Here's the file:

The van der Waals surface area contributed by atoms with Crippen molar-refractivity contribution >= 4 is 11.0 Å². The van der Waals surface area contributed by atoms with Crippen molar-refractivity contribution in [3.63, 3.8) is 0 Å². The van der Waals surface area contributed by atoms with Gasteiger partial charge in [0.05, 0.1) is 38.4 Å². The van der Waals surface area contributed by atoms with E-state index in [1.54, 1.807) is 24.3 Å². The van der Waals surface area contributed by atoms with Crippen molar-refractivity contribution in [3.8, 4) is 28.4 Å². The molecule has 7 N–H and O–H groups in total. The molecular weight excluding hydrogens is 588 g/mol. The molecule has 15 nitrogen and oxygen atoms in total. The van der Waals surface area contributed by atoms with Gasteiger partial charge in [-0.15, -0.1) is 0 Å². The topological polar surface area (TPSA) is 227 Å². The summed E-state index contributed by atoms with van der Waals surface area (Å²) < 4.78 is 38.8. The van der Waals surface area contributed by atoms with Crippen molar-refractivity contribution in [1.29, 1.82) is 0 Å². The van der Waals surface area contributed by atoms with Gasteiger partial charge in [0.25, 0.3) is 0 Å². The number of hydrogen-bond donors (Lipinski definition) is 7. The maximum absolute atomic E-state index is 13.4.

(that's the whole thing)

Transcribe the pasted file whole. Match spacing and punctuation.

The van der Waals surface area contributed by atoms with Crippen molar-refractivity contribution >= 4 is 11.0 Å². The van der Waals surface area contributed by atoms with Crippen molar-refractivity contribution in [3.63, 3.8) is 0 Å². The van der Waals surface area contributed by atoms with Gasteiger partial charge in [0.05, 0.1) is 38.4 Å². The van der Waals surface area contributed by atoms with E-state index in [1.54, 1.807) is 24.3 Å². The van der Waals surface area contributed by atoms with Crippen molar-refractivity contribution in [3.8, 4) is 28.4 Å². The molecule has 7 N–H and O–H groups in total. The molecular weight excluding hydrogens is 588 g/mol. The molecule has 15 nitrogen and oxygen atoms in total. The van der Waals surface area contributed by atoms with Gasteiger partial charge in [-0.15, -0.1) is 0 Å². The topological polar surface area (TPSA) is 227 Å². The summed E-state index contributed by atoms with van der Waals surface area (Å²) < 4.78 is 38.8. The van der Waals surface area contributed by atoms with Crippen molar-refractivity contribution in [1.29, 1.82) is 0 Å². The van der Waals surface area contributed by atoms with Gasteiger partial charge in [0.25, 0.3) is 0 Å². The number of hydrogen-bond donors (Lipinski definition) is 7. The maximum absolute atomic E-state index is 13.4.